The first posthumous retrieval of sperm was reported back in 1980, and the first birth as a result of the process was reported almost two decades later in 1999. Since these cases, many have questioned whether or not consent from the deceased should be required before using their genetics to reproduce.

In Zhu’s case specifically, his parents did not have his direct permission to use his sperm in the event of his death. However, Mr. and Mrs. Zhu cited a paper he wrote at school, where he said his dream in life was to get married, have kids, and pursue a career in the military.

Several reports have been written over the years on this topic with differing opinions as to whether or not this would be enough consent to carry out the process.

A peer-reviewed journal report published in the year 2000 called Human Reproduction noted that there are grey areas.

“Written consent or verbal consent documented by a health care provider is not an absolute requirement, although such documentation would be desirable,” the report concluded.

The report did expand upon its point and acknowledged that while family members might have conflicts of interest when it comes to using the sperm, there are still cases when it could be ethical.

“It is possible that in some cases a reasonable inference can be made if the patient has previously discussed these matters with family members,” the report continued.

However, a 2018 ethics report from the American Society for Reproductive Medicine emphasized a stronger need for consent.

“Posthumous gamete (sperm or oocyte) retrieval or use for reproductive purposes is ethically justifiable if written documentation from the deceased authorizing the procedure is available,” their report says.

But it goes on to make one exception, saying “In the absence of written documentation from the decedent, programs open to considering requests for posthumous use of embryos or gametes should only do so when such requests are initiated by the surviving spouse or partner.”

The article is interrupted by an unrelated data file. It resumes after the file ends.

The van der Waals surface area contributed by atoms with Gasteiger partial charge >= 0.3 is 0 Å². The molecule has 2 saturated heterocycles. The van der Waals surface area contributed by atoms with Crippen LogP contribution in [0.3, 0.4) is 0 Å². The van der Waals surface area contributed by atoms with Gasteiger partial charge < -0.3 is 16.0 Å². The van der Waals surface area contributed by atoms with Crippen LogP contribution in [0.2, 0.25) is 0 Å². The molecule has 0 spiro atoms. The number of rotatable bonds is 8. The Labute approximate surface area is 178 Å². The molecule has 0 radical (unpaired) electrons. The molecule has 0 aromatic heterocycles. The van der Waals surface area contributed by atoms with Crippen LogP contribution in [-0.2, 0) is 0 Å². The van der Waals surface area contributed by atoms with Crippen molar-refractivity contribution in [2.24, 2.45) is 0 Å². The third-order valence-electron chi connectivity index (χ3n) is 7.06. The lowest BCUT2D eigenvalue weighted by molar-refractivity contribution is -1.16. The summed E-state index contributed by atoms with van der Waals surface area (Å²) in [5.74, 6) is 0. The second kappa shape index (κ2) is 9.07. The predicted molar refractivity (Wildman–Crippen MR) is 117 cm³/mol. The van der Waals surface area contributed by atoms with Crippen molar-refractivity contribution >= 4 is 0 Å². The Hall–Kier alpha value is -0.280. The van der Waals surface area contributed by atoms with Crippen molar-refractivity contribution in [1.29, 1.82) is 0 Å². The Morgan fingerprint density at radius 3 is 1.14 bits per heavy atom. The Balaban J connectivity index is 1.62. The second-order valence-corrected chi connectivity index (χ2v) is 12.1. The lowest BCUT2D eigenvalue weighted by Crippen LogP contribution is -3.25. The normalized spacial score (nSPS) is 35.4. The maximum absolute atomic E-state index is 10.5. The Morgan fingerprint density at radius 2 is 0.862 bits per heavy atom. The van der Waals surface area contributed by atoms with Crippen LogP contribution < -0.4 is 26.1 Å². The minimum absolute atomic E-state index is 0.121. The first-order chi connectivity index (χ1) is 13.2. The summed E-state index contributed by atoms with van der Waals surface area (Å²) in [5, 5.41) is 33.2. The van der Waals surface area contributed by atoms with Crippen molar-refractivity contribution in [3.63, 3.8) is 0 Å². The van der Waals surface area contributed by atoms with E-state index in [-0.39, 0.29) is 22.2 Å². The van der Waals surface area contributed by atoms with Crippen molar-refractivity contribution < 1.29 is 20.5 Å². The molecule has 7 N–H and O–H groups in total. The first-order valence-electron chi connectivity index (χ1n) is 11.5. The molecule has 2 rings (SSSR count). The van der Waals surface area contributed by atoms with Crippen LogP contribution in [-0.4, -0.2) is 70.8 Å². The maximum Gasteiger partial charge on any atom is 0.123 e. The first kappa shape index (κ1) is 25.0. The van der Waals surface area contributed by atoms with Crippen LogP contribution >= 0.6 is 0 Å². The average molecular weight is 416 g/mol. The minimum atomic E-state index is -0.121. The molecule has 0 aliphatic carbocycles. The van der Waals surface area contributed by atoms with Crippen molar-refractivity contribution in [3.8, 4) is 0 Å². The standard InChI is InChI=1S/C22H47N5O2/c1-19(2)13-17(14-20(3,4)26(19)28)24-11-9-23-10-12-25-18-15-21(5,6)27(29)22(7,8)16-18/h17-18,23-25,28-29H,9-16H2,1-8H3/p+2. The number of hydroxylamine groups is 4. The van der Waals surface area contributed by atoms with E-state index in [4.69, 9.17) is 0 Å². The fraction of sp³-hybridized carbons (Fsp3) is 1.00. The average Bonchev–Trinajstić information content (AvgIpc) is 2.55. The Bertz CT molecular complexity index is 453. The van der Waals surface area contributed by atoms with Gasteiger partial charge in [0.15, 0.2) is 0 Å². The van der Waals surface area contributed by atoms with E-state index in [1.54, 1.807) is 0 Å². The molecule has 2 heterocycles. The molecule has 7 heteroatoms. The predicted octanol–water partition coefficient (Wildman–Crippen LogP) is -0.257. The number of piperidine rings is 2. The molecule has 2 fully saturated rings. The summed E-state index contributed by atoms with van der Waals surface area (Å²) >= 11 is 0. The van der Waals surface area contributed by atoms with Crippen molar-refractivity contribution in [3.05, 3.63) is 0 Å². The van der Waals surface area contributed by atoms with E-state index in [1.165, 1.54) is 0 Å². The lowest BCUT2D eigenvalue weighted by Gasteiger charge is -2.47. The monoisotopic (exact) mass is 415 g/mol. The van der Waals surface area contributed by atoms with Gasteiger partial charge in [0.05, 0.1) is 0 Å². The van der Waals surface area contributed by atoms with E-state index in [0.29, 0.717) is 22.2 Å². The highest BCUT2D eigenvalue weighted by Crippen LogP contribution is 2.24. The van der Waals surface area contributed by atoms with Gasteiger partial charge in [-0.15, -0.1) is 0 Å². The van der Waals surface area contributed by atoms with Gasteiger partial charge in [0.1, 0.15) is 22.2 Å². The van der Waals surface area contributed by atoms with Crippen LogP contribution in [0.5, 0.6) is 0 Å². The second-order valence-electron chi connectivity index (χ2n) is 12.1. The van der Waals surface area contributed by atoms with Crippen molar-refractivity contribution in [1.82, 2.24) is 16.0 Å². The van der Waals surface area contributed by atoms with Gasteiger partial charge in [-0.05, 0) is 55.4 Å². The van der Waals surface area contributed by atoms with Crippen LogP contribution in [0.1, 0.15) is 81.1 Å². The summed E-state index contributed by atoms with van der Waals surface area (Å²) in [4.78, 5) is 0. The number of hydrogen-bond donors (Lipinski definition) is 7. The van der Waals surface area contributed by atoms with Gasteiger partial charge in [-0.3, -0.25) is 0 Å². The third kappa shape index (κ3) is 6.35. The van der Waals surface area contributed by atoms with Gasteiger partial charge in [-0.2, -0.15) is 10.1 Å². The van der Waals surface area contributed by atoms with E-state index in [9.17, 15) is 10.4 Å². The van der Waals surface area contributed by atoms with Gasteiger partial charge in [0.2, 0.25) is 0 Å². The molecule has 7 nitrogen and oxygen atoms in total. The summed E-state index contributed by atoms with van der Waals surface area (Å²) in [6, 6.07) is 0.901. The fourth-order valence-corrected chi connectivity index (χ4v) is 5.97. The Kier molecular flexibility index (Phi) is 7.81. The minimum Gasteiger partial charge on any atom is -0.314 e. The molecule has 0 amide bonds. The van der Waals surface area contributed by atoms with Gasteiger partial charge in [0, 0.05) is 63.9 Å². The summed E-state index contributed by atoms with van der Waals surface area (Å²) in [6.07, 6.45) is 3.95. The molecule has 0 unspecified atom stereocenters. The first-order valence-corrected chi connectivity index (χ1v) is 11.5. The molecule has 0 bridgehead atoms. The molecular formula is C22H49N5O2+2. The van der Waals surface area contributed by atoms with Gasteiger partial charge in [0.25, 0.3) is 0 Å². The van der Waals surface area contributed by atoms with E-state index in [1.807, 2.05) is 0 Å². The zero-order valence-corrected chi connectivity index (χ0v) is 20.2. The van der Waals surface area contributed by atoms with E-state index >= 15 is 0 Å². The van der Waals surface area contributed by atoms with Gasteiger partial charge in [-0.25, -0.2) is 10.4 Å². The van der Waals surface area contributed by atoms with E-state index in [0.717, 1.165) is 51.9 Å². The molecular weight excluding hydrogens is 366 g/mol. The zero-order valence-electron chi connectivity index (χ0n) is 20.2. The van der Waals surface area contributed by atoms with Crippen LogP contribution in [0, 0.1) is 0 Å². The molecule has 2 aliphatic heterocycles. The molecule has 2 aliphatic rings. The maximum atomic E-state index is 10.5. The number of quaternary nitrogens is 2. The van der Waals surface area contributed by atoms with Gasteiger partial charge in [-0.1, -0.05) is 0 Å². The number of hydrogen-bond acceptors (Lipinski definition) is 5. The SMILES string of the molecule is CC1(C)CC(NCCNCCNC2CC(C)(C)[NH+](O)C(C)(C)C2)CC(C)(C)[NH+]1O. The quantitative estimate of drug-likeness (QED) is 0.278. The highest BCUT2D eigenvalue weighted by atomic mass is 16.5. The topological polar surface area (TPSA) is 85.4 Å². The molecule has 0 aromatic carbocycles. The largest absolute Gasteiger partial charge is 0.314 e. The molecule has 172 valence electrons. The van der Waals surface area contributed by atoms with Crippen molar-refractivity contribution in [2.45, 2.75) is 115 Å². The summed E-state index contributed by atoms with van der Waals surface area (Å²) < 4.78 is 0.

In most cases where someone asks to use a sperm or embryo posthumously, the request is usually coming from a surviving spouse. However, Zhu’s case is not the first involving a request from parents.

In 2007, a court in Iowa granted a request by parents to retrieve their son’s sperm so that they could donate it to their son’s fiance.

A judge in Texas granted a mother the right to have her son’s sperm retrieved when he died at the age of 21 in 2009. She intended to hire a surrogate to carry his child.

Next Steps for the Zhu Family

Now that a judge has made a ruling, there are several steps for Mr. and Mrs. Zhu to take that could be complicated.

According to the New York Times, finding a surrogate willing to carry the baby may not be easy. The same goes for finding a fertility clinic willing to give the sperm to the surrogate so the baby can be raised by its grandparents.

The Times also reported that some hospitals have restrictions on how long they are willing to hold the sperm of a deceased person.

But Westchester Medical Center, which is in the county the ruling was given in, gave a statement to the Washington Post about the situation.

“From time to time, like most hospitals, Westchester Medical Center is presented with complex legal and ethical situations where guidance from the court is appropriate and appreciated,” they said before adding that they are “grateful the family sought a court order during such a difficult time.”

See what others are saying: (New York Times) (TIME) (Washington Post)